Few people who can afford a $65,000 to $75,000 luxury car will consider spending that kind of scratch on a Hyundai. It’s a transaction that doesn’t compute for anyone not born in the carmaker's home country of South Korea.
Pretty good reason then that Hyundai – eager to tap into the luxury profit margins enjoyed by BMW, Audi, Mercedes-Benz and Lexus – is calling its luxury brand “Genesis,” the name it gave its first upscale sedan modeled after the BMW 5-Series, and a coupe it pitted against, among other two-seaters, The Ford Mustang. Then came the Hyundai Equus, a shot at the heart of the luxury sedan market, but that sold roughly as well as parkas in Hawaii.
As names go, Genesis is a pretty good one. And the toothy wide mouth grille topped by the spread-wing ornament of the 2017 Genesis G90 makes for a pretty nice arrival. Still new enough to be largely unknown, each time the valet brought my 90 out for me at my Los Angeles hotel, the car caught comments and curiosity, and not one offered a “pffffffft.” It was more like “what is that?” “How Much?” “Pretty nice.” “Wow!”
None of Hyundai’s previous attempts at luxury–the Genesis and Equus– was really a legitimate threat to Lexus and Mercedes. But let me just say to the German brands writing off the new Genesis G90…Achtung! Yes, pay attention. The South Koreans have the drive, the resources and the commitment to make a dent in your market. And the 90, as well as its less expensive showroom mate, the 80, have made quite an impression.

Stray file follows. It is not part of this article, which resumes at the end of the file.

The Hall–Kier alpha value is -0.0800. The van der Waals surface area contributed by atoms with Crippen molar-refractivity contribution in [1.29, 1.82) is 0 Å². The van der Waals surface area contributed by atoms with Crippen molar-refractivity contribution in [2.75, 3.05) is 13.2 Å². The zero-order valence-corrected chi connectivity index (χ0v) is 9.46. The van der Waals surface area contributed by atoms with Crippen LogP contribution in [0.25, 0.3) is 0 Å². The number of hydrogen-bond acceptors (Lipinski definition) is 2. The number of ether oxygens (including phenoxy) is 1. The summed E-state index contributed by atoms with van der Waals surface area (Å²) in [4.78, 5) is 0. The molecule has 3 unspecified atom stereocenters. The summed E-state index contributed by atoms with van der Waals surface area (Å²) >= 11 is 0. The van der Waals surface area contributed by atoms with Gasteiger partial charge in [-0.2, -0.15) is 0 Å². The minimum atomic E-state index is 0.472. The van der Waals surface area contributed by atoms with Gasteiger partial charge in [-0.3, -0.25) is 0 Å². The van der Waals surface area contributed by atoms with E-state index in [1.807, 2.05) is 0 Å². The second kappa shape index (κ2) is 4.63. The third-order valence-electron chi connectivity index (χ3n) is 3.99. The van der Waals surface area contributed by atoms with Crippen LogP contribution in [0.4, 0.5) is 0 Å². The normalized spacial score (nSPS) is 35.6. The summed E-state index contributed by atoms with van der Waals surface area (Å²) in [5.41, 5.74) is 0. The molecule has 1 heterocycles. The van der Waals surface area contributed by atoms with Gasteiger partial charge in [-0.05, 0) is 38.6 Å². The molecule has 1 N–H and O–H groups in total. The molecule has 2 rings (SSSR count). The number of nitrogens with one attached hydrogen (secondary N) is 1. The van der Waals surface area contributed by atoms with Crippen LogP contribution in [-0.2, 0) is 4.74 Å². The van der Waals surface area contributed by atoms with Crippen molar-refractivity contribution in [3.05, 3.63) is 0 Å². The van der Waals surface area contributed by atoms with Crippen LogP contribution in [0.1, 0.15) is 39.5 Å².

Perfect? No. But Hyundai and its Genesis division have a machine that is only going to get better with each refreshed design and new model.
And the G90 is a lot of car already. To get the equipment, features and technology that are in the $72,000 top of the line G90, you’d easily encroach on or surpass $100,000 with an Audi A8, BMW 7 Series or Mercedes S-Class.
LED daytime running and tail lamps; 12.3-inch navigation screen; cut and stitched multi-layered dash; surround sound stereo; 22-way power seats with both heating and cooling features; climate and audio controls in the rear-seat console, giving a limousine feel to the car; adaptive cruise control; three years of free scheduled maintenance; valet services, Genesis Connected Services, SiriusXM Travel Link and Map care for the navigation system. The only thing wanting perhaps is some of the state-of-the-art accident avoidance tech.
The Koreans got the exterior very much right, though the C-pillar (behind the rear windows) feels a bit chunkily carved. But this is a small thing, and does not overshadow the overall substantial feel of the car.